Victorian dock area, originally built of iron, stone and brick, now fully restored and claiming to be the largest group of Grade I listed buildings in the country. The complex includes car parking, hotels, shops, restaurants and several museums, including: Slavery Museum; Maritime Museum; Beatles Story; and Tate Liverpool. Albert Dock is about a 20-30 minute walk from Lime Street station.
This is the last remaining galleried coaching inn in London. The current building dates from the 17th century, but there has apparently been an inn on the site since medieval times. And it serves a good pint. The property is owned by the National Trust, leased to a tenant.
Hardraw Force, England's highest unbroken waterfall above ground, can only be visited via the Green Dragon Inn in Hardraw, where you will need to pay a small fee. It is worth the effort if you're in the area, but don't expect Niagara Falls. Take stout footwear. The pub is highly tempting.
A tavern since 1695, the Lamb & Flag is owned by St John's College and was voted Oxford's best pub by CAMRA members in 2016. It has some association with JRR Tolkien and CS Lewis and was apparently where Thomas Hardy wrote most of his last novel, Jude the Obscure.
Known as 'the Philly', this is a grand pub opposite Liverpool's Philharmonic Hall, built in grand Victorian splendour rather in the style of a gentlemen's club. Gents - you really should check out the gents! The Philly has been - and probably still is - visited by the great and the good of Liverpool.
Sky Garden is a bar and restaurant complex on the top 3 floors of the 'Walkie-Talkie' - 20 Fenchurch Street in the City of London. This controversial 38-storey office block was designed by Uruguayan architect Rafael Vinoly - the footplate actually increases in size as you ascend the building. It cost £200million and was constructed between January 2009 and May 2014. Sky Garden, which has restricted, but free, public access, was opened in 2015. Here you can enjoy an expensive drink or a meal with some fabulous views over Britain's capital city. You need to book in advance via the website (see below).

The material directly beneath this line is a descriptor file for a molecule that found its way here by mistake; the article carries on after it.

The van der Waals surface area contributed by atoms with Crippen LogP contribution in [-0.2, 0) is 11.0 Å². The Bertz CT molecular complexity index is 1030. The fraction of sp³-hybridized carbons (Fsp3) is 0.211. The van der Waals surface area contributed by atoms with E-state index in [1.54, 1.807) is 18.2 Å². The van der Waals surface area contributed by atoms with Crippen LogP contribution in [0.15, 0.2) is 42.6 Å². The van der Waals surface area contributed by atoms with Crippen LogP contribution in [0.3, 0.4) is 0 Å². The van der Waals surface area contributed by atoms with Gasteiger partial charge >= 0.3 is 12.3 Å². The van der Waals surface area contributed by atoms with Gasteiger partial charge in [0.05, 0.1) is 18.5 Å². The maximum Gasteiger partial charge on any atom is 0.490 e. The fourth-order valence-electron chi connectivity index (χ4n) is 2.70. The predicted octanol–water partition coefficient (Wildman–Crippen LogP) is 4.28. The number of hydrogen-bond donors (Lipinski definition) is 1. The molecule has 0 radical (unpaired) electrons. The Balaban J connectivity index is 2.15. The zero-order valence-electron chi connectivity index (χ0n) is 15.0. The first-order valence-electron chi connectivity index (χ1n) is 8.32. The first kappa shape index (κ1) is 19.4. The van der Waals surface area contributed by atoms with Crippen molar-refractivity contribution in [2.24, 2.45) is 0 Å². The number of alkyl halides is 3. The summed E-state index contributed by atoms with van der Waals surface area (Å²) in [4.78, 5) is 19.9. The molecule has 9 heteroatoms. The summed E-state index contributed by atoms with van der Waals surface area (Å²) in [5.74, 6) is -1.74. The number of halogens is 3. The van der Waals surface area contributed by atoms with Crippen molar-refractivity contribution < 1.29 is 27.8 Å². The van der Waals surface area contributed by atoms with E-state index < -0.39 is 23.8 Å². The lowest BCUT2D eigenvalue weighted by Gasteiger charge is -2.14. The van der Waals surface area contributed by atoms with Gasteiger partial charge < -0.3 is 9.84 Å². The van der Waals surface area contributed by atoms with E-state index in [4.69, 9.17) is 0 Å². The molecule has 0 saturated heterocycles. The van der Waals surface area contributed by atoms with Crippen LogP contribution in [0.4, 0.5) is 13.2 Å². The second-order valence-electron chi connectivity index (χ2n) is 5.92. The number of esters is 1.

One of the oldest pubs in London, said to date from 1585. Full of legends, it was either named because it was once the home of the Spanish Ambassador, or because it was owned by two Spanish brothers, who quarrelled over a woman. Dick Turpin is said to have been a former customer and there are several ghosts. It has appeared in work by Charles Dickens and Bram Stoker - and it has been claimed that Keats wrote 'Ode to a Nightingale' in the garden. The garden, incidentally, is great. A busy, but must visit, kind of place - situated close to Kenwood House and Hampstead Heath.
Thought to be one of the oldest pubs in Westminster and named for the porters who carried sedan chairs in the 18th century for the gentry to and from the cockfighting near Cockpit Steps, virtually opposite the pub. The Two Chairmen is very handy for the Houses of Parliament and St James's Park.
Victorian pub forever associated with John Lennon, who used to use it (often) when attending Liverpool College of Art in the late 1950s. It is an unpretentious local, with a few references to its famous ex-customer and some nice artwork.